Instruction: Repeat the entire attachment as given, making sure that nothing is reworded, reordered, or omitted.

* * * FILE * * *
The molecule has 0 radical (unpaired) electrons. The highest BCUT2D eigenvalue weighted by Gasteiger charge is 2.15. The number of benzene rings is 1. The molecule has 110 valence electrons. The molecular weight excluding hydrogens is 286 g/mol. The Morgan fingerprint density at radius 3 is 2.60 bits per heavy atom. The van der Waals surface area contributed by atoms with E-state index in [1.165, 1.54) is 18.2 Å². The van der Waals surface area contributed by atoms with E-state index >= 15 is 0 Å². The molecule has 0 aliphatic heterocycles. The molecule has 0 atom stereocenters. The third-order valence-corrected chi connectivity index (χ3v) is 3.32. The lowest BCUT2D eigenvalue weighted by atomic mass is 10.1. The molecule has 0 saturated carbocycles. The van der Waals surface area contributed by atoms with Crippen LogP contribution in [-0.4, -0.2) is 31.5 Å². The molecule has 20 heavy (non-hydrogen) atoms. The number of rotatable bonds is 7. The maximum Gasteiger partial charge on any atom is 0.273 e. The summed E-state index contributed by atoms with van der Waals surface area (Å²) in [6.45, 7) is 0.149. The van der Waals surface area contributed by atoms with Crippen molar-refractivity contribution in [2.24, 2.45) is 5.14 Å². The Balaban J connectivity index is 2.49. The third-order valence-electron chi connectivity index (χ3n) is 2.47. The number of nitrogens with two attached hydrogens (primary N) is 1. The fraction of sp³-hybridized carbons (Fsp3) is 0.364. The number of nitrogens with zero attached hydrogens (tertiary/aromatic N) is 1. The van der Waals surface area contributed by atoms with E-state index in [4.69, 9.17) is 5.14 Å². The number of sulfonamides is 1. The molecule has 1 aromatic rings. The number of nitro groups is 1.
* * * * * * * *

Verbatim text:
The molecule has 0 radical (unpaired) electrons. The highest BCUT2D eigenvalue weighted by Gasteiger charge is 2.15. The number of benzene rings is 1. The molecule has 110 valence electrons. The molecular weight excluding hydrogens is 286 g/mol. The Morgan fingerprint density at radius 3 is 2.60 bits per heavy atom. The van der Waals surface area contributed by atoms with E-state index in [1.165, 1.54) is 18.2 Å². The van der Waals surface area contributed by atoms with E-state index >= 15 is 0 Å². The molecule has 0 aliphatic heterocycles. The molecule has 0 atom stereocenters. The third-order valence-corrected chi connectivity index (χ3v) is 3.32. The lowest BCUT2D eigenvalue weighted by atomic mass is 10.1. The molecule has 0 saturated carbocycles. The van der Waals surface area contributed by atoms with Crippen LogP contribution in [-0.4, -0.2) is 31.5 Å². The molecule has 20 heavy (non-hydrogen) atoms. The number of rotatable bonds is 7. The maximum Gasteiger partial charge on any atom is 0.273 e. The summed E-state index contributed by atoms with van der Waals surface area (Å²) in [6.45, 7) is 0.149. The van der Waals surface area contributed by atoms with Crippen molar-refractivity contribution in [2.24, 2.45) is 5.14 Å². The Balaban J connectivity index is 2.49. The third-order valence-electron chi connectivity index (χ3n) is 2.47. The number of nitrogens with two attached hydrogens (primary N) is 1. The fraction of sp³-hybridized carbons (Fsp3) is 0.364. The number of nitrogens with zero attached hydrogens (tertiary/aromatic N) is 1. The van der Waals surface area contributed by atoms with E-state index in [4.69, 9.17) is 5.14 Å². The number of sulfonamides is 1. The molecule has 1 aromatic rings. The number of nitro groups is 1.